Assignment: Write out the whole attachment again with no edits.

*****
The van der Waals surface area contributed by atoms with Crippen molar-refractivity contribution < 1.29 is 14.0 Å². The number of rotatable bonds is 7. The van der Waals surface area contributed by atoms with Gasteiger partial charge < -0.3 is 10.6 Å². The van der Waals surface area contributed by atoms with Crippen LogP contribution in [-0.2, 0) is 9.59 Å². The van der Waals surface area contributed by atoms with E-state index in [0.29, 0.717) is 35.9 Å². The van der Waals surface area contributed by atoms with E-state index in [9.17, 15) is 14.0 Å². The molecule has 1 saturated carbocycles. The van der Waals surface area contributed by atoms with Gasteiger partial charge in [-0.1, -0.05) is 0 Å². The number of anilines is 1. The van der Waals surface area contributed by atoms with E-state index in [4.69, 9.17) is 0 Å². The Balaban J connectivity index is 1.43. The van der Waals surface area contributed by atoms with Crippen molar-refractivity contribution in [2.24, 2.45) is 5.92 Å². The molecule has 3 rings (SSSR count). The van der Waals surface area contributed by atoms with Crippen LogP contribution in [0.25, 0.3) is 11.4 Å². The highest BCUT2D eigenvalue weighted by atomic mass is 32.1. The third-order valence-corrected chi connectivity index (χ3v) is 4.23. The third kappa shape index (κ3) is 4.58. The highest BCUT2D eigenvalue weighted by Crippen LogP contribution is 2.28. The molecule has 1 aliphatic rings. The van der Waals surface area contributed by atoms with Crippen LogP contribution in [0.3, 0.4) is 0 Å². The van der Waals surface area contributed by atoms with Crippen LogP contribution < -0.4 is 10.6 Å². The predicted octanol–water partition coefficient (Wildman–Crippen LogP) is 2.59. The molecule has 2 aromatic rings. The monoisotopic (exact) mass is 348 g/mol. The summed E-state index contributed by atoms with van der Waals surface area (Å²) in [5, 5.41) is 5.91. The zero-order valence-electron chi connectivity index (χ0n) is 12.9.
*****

The van der Waals surface area contributed by atoms with Crippen molar-refractivity contribution < 1.29 is 14.0 Å². The number of rotatable bonds is 7. The van der Waals surface area contributed by atoms with Gasteiger partial charge < -0.3 is 10.6 Å². The van der Waals surface area contributed by atoms with Crippen LogP contribution in [-0.2, 0) is 9.59 Å². The van der Waals surface area contributed by atoms with E-state index in [0.29, 0.717) is 35.9 Å². The van der Waals surface area contributed by atoms with E-state index in [9.17, 15) is 14.0 Å². The molecule has 1 saturated carbocycles. The van der Waals surface area contributed by atoms with Gasteiger partial charge in [-0.1, -0.05) is 0 Å². The number of anilines is 1. The van der Waals surface area contributed by atoms with E-state index in [4.69, 9.17) is 0 Å². The Balaban J connectivity index is 1.43. The van der Waals surface area contributed by atoms with Crippen molar-refractivity contribution in [2.24, 2.45) is 5.92 Å². The molecule has 3 rings (SSSR count). The van der Waals surface area contributed by atoms with Crippen LogP contribution in [0.25, 0.3) is 11.4 Å². The highest BCUT2D eigenvalue weighted by atomic mass is 32.1. The third-order valence-corrected chi connectivity index (χ3v) is 4.23. The third kappa shape index (κ3) is 4.58. The highest BCUT2D eigenvalue weighted by Crippen LogP contribution is 2.28. The molecule has 1 aliphatic rings. The van der Waals surface area contributed by atoms with Crippen LogP contribution in [0.3, 0.4) is 0 Å². The van der Waals surface area contributed by atoms with Crippen LogP contribution < -0.4 is 10.6 Å². The predicted octanol–water partition coefficient (Wildman–Crippen LogP) is 2.59. The molecule has 2 aromatic rings. The monoisotopic (exact) mass is 348 g/mol. The summed E-state index contributed by atoms with van der Waals surface area (Å²) in [5, 5.41) is 5.91. The zero-order valence-electron chi connectivity index (χ0n) is 12.9.